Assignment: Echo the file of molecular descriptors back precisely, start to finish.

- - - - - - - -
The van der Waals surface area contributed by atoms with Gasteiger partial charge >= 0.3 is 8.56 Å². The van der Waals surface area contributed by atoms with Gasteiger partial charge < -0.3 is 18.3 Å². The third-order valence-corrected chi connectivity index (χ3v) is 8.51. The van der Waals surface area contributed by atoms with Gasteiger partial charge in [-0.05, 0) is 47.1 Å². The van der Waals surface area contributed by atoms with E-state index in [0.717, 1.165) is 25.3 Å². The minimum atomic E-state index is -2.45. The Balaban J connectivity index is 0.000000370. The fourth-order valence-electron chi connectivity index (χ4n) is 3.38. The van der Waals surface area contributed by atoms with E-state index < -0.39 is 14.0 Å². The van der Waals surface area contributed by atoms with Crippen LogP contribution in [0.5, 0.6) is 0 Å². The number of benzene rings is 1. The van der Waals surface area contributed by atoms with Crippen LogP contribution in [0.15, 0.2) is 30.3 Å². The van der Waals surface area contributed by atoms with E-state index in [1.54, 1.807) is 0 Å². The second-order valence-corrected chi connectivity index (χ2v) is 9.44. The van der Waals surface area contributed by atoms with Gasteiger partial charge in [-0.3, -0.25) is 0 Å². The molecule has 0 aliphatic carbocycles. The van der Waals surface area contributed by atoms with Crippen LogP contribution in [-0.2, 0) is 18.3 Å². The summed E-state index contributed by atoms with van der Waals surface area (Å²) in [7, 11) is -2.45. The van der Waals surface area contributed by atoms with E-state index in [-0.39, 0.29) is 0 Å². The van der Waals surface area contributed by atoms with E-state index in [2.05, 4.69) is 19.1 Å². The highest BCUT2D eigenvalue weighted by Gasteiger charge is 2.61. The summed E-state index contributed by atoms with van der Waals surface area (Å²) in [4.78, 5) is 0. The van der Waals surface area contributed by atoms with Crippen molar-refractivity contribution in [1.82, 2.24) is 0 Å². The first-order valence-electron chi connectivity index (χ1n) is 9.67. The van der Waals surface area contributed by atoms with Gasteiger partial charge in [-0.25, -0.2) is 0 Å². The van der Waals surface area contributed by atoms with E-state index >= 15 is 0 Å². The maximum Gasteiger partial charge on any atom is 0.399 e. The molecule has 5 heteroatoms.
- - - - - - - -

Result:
The van der Waals surface area contributed by atoms with Gasteiger partial charge >= 0.3 is 8.56 Å². The van der Waals surface area contributed by atoms with Gasteiger partial charge < -0.3 is 18.3 Å². The third-order valence-corrected chi connectivity index (χ3v) is 8.51. The van der Waals surface area contributed by atoms with Gasteiger partial charge in [-0.05, 0) is 47.1 Å². The van der Waals surface area contributed by atoms with E-state index in [0.717, 1.165) is 25.3 Å². The minimum atomic E-state index is -2.45. The Balaban J connectivity index is 0.000000370. The fourth-order valence-electron chi connectivity index (χ4n) is 3.38. The van der Waals surface area contributed by atoms with E-state index < -0.39 is 14.0 Å². The van der Waals surface area contributed by atoms with Crippen LogP contribution in [0.5, 0.6) is 0 Å². The number of benzene rings is 1. The van der Waals surface area contributed by atoms with Crippen LogP contribution in [0.15, 0.2) is 30.3 Å². The van der Waals surface area contributed by atoms with E-state index in [1.54, 1.807) is 0 Å². The second-order valence-corrected chi connectivity index (χ2v) is 9.44. The van der Waals surface area contributed by atoms with Gasteiger partial charge in [-0.3, -0.25) is 0 Å². The molecule has 0 aliphatic carbocycles. The van der Waals surface area contributed by atoms with Crippen LogP contribution in [-0.2, 0) is 18.3 Å². The summed E-state index contributed by atoms with van der Waals surface area (Å²) in [7, 11) is -2.45. The van der Waals surface area contributed by atoms with E-state index in [-0.39, 0.29) is 0 Å². The van der Waals surface area contributed by atoms with E-state index in [2.05, 4.69) is 19.1 Å². The highest BCUT2D eigenvalue weighted by Gasteiger charge is 2.61. The summed E-state index contributed by atoms with van der Waals surface area (Å²) in [4.78, 5) is 0. The van der Waals surface area contributed by atoms with Crippen molar-refractivity contribution in [1.82, 2.24) is 0 Å². The first-order valence-electron chi connectivity index (χ1n) is 9.67. The van der Waals surface area contributed by atoms with Gasteiger partial charge in [-0.25, -0.2) is 0 Å². The van der Waals surface area contributed by atoms with E-state index >= 15 is 0 Å². The maximum Gasteiger partial charge on any atom is 0.399 e. The molecule has 5 heteroatoms.